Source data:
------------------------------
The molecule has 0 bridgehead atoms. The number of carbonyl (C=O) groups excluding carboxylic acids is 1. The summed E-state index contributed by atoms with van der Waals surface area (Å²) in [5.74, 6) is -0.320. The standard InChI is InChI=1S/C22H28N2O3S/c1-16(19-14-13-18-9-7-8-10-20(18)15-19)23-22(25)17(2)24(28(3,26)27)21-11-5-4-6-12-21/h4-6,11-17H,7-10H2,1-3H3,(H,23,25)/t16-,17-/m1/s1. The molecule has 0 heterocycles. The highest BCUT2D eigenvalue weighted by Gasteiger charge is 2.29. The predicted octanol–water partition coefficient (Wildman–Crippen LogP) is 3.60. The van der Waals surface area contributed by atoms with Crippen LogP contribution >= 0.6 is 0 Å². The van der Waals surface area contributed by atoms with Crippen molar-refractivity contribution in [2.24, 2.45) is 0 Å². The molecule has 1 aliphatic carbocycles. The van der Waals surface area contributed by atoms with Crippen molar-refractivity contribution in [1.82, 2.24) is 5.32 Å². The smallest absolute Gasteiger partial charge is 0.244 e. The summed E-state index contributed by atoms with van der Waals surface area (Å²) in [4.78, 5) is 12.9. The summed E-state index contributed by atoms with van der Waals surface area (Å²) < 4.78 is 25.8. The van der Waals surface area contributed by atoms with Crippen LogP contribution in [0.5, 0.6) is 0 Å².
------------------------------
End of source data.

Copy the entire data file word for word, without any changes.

The molecule has 0 bridgehead atoms. The number of carbonyl (C=O) groups excluding carboxylic acids is 1. The summed E-state index contributed by atoms with van der Waals surface area (Å²) in [5.74, 6) is -0.320. The standard InChI is InChI=1S/C22H28N2O3S/c1-16(19-14-13-18-9-7-8-10-20(18)15-19)23-22(25)17(2)24(28(3,26)27)21-11-5-4-6-12-21/h4-6,11-17H,7-10H2,1-3H3,(H,23,25)/t16-,17-/m1/s1. The molecule has 0 heterocycles. The highest BCUT2D eigenvalue weighted by Gasteiger charge is 2.29. The predicted octanol–water partition coefficient (Wildman–Crippen LogP) is 3.60. The van der Waals surface area contributed by atoms with Crippen LogP contribution >= 0.6 is 0 Å². The van der Waals surface area contributed by atoms with Crippen molar-refractivity contribution in [2.24, 2.45) is 0 Å². The molecule has 1 aliphatic carbocycles. The van der Waals surface area contributed by atoms with Crippen molar-refractivity contribution in [1.82, 2.24) is 5.32 Å². The smallest absolute Gasteiger partial charge is 0.244 e. The summed E-state index contributed by atoms with van der Waals surface area (Å²) in [4.78, 5) is 12.9. The summed E-state index contributed by atoms with van der Waals surface area (Å²) < 4.78 is 25.8. The van der Waals surface area contributed by atoms with Crippen LogP contribution in [0.5, 0.6) is 0 Å².